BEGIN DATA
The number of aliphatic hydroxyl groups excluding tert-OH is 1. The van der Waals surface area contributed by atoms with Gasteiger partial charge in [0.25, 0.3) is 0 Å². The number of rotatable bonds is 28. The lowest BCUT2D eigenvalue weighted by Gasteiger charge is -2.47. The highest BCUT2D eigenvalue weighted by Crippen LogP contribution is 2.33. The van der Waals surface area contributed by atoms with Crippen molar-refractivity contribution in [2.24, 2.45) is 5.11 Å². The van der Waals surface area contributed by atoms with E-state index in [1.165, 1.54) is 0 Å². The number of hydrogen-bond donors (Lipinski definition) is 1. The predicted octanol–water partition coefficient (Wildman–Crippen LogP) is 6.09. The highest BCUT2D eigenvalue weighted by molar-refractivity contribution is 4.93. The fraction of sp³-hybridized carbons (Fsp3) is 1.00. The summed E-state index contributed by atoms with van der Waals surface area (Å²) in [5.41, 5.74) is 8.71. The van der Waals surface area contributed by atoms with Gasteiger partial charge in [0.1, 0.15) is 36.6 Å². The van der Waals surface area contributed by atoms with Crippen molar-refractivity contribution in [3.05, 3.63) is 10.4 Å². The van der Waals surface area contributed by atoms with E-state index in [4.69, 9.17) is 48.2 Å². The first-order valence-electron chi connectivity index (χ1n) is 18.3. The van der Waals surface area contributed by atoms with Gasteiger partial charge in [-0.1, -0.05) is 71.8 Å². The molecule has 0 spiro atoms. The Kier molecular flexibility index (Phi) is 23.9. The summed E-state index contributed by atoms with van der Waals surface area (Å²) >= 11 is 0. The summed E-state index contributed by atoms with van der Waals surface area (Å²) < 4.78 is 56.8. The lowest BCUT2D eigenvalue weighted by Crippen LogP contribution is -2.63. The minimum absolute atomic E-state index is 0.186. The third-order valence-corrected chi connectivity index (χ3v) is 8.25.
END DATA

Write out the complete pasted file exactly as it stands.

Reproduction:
The number of aliphatic hydroxyl groups excluding tert-OH is 1. The van der Waals surface area contributed by atoms with Gasteiger partial charge in [0.25, 0.3) is 0 Å². The number of rotatable bonds is 28. The lowest BCUT2D eigenvalue weighted by Gasteiger charge is -2.47. The highest BCUT2D eigenvalue weighted by Crippen LogP contribution is 2.33. The van der Waals surface area contributed by atoms with Crippen molar-refractivity contribution in [2.24, 2.45) is 5.11 Å². The van der Waals surface area contributed by atoms with E-state index in [1.165, 1.54) is 0 Å². The number of hydrogen-bond donors (Lipinski definition) is 1. The predicted octanol–water partition coefficient (Wildman–Crippen LogP) is 6.09. The highest BCUT2D eigenvalue weighted by molar-refractivity contribution is 4.93. The fraction of sp³-hybridized carbons (Fsp3) is 1.00. The summed E-state index contributed by atoms with van der Waals surface area (Å²) in [5.41, 5.74) is 8.71. The van der Waals surface area contributed by atoms with Gasteiger partial charge in [0.1, 0.15) is 36.6 Å². The van der Waals surface area contributed by atoms with Crippen molar-refractivity contribution in [3.05, 3.63) is 10.4 Å². The van der Waals surface area contributed by atoms with E-state index in [4.69, 9.17) is 48.2 Å². The first-order valence-electron chi connectivity index (χ1n) is 18.3. The van der Waals surface area contributed by atoms with Gasteiger partial charge in [-0.1, -0.05) is 71.8 Å². The molecule has 0 spiro atoms. The Kier molecular flexibility index (Phi) is 23.9. The summed E-state index contributed by atoms with van der Waals surface area (Å²) >= 11 is 0. The summed E-state index contributed by atoms with van der Waals surface area (Å²) < 4.78 is 56.8. The lowest BCUT2D eigenvalue weighted by Crippen LogP contribution is -2.63. The minimum absolute atomic E-state index is 0.186. The third-order valence-corrected chi connectivity index (χ3v) is 8.25.